United States District Court, S.D. Illinois
MEMORANDUM AND ORDER
J. PHIL GILBERT, District Judge.
Plaintiff Demetrius Armour, an inmate who is currently incarcerated at Menard Correctional Center ("Menard"), brings this action pursuant to 42 U.S.C. § 1983 (Doc. 1). In the complaint, Plaintiff claims that he was assaulted on March 14, 2013, by several members of the "orange crush tactical team, " a special security team ("SST") at Menard. Plaintiff now sues these unknown defendants ("Defendants SST") for the use of excessive force. He also asserts numerous constitutional and state tort claims against seven other defendants. Plaintiff seeks declaratory judgment, monetary damages, and injunctive relief (Doc. 1, pp. 17-19).
This case is now before the Court for a preliminary review of the complaint pursuant to 28 U.S.C. § 1915A. Under § 1915A, the Court is required to promptly screen prisoner complaints to filter out nonmeritorious claims. 28 U.S.C. § 1915A(a). The Court is required to dismiss any portion of the complaint that is legally frivolous, malicious, fails to state a claim upon which relief may be granted, or asks for money damages from a defendant who by law is immune from such relief. 28 U.S.C. § 1915A(b).
An action or claim is frivolous if "it lacks an arguable basis either in law or in fact." Neitzke v. Williams, 490 U.S. 319, 325 (1989). An action fails to state a claim upon which relief can be granted if it does not plead "enough facts to state a claim to relief that is plausible on its face." Bell Atlantic Corp. v. Twombly, 550 U.S. 544, 570 (2007). The claim of entitlement to relief must cross "the line between possibility and plausibility." Id. at 557. Conversely, a complaint is plausible on its face "when the plaintiff pleads factual content that allows the court to draw the reasonable inference that the defendant is liable for the misconduct alleged." Ashcroft v. Iqbal, 556 U.S. 662, 678 (2009). Although the Court is obligated to accept factual allegations as true, see Smith v. Peters, 631 F.3d 418, 419 (7th Cir. 2011), some factual allegations may be so sketchy or implausible that they fail to provide sufficient notice of a plaintiff's claim. Brooks v. Ross, 578 F.3d 574, 581 (7th Cir. 2009). Additionally, Courts "should not accept as adequate abstract recitations of the elements of a cause of action or conclusory legal statements." Id. At the same time, however, the factual allegations of a pro se complaint are to be liberally construed. See Rodriguez v. Plymouth Ambulance Serv., 577 F.3d 816, 821 (7th Cir. 2009).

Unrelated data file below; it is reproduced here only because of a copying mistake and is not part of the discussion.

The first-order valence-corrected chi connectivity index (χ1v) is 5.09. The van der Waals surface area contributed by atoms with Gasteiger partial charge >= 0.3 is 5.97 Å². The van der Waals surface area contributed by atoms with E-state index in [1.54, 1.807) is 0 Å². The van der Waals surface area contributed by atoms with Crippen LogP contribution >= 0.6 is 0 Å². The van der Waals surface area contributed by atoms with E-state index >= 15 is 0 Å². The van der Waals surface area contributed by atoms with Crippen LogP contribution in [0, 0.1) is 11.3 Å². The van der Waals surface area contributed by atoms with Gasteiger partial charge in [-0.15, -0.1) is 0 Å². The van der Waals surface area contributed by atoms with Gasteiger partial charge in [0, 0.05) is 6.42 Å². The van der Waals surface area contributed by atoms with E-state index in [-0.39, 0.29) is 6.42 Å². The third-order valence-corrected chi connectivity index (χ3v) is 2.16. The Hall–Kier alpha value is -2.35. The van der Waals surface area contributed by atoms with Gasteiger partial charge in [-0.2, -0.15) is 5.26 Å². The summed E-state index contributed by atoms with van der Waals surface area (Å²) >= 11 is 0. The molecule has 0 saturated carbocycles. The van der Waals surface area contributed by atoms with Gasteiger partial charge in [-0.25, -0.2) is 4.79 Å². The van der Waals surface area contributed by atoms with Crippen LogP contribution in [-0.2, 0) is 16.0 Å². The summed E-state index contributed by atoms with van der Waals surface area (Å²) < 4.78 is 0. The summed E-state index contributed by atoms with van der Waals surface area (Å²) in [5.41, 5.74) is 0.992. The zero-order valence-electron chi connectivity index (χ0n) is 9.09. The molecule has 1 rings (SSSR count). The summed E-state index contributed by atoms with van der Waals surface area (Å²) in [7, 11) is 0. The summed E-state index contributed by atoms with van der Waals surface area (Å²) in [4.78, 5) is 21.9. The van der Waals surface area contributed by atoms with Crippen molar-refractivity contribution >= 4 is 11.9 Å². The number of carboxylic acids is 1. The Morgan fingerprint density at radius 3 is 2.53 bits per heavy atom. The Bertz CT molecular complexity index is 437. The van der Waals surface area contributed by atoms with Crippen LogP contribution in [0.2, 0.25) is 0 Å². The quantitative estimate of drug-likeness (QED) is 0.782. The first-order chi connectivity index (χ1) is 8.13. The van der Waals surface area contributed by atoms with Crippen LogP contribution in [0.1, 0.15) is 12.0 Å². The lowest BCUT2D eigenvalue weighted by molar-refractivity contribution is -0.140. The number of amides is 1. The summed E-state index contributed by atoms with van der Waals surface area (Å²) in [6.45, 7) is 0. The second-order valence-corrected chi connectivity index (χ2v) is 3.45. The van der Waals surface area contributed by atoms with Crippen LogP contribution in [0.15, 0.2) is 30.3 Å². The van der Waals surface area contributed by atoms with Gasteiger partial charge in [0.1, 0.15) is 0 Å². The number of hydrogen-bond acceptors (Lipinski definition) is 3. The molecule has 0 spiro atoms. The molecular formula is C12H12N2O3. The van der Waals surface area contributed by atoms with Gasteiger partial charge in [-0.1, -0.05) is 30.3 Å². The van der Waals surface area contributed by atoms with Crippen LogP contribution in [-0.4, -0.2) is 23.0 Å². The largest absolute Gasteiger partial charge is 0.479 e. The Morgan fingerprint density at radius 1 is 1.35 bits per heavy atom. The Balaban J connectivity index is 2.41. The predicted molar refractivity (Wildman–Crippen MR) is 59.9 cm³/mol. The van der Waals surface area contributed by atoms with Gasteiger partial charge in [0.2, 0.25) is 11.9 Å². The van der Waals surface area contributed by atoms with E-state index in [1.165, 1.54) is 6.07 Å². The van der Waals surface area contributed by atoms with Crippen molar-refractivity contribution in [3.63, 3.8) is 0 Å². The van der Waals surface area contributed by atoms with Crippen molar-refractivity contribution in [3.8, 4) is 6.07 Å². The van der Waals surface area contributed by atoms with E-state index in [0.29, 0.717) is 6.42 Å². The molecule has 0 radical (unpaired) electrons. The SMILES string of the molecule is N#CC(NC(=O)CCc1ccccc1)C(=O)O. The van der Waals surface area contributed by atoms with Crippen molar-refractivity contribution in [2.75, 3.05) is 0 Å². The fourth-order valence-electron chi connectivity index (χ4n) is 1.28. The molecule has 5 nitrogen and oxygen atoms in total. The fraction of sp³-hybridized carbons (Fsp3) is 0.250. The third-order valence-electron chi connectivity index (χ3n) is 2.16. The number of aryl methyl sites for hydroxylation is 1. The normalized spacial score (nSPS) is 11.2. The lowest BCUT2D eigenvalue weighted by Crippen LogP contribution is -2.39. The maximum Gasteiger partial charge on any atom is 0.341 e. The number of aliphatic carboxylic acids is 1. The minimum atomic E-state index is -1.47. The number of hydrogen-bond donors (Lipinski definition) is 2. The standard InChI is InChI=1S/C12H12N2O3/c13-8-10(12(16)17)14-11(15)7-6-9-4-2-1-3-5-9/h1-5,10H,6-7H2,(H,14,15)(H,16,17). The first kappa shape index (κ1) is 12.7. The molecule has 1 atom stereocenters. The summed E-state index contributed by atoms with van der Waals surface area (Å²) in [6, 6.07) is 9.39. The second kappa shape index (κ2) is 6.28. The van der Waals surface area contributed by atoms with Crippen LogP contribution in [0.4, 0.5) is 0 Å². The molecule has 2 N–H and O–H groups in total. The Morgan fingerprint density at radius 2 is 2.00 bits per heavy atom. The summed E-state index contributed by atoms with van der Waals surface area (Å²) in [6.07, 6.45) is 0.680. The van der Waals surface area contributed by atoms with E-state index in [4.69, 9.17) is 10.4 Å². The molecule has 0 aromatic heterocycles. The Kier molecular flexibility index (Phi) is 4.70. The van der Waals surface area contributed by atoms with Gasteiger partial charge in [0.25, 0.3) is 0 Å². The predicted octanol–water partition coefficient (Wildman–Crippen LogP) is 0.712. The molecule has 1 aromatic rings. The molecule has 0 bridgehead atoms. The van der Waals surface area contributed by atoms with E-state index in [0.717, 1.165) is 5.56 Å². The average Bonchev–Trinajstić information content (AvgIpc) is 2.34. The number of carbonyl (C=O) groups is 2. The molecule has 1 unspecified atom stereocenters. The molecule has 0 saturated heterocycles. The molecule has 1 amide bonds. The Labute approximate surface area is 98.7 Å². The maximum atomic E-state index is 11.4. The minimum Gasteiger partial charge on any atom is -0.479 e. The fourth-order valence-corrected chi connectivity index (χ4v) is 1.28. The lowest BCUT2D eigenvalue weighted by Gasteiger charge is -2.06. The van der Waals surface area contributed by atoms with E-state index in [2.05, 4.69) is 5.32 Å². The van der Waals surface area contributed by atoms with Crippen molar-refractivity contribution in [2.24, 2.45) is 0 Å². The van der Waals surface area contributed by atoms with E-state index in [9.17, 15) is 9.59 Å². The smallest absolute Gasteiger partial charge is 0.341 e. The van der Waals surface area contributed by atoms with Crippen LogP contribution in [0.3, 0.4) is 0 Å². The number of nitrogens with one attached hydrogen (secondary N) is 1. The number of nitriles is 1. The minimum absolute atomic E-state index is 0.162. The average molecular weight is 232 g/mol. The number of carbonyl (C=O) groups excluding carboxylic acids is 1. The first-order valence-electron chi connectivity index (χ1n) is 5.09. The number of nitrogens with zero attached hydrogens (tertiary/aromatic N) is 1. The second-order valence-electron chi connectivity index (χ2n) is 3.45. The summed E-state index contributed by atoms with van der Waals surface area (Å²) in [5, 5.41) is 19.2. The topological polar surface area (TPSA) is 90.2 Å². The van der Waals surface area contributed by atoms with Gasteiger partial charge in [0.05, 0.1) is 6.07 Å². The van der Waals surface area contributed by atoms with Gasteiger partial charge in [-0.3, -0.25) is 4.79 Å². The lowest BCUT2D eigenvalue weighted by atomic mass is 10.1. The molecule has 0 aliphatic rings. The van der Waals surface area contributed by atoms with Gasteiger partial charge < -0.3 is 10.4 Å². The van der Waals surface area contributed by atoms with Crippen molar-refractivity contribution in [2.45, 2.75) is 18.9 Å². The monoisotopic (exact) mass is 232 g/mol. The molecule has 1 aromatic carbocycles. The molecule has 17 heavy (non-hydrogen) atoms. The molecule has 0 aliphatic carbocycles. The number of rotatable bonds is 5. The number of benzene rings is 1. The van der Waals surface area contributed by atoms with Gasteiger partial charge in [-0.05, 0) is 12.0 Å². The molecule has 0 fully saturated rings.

According to the complaint, Plaintiff was assaulted by several members of Menard's special security team ("SST") on March 14, 2013 (Doc. 1, pp. 5-8). On that date, SST members escorted Plaintiff and several other inmates to the chapel while their cells were searched (Doc. 1, p. 5). Plaintiff was ordered to walk in line with his head down. He complied with the orders.
While standing outside of the chapel, Plaintiff was approached by an unknown SST member, who repeatedly pushed Plaintiff into the prisoner standing directly in front of him. During this incident, Plaintiff received several blows to the back of his head. Multiple SST members then grabbed Plaintiff by his handcuffs and forced him to walk into the chapel in a forward bent position (Doc. 1, pp. 6-7). Once inside, two SST officers forced Plaintiff's head down toward his knees, so that he could not identify his attackers (Doc. 1, p. 6). Plaintiff was hit in the rib cage and kicked in the groin. His head was forcefully shoved into Bibles on a bookshelf. A male SST member threatened to sexually assault him. At the same time, Plaintiff could hear another inmate being beaten nearby. Plaintiff's assault ended soon after an officer, who is not named in this action, intervened (Doc. 1, p. 7).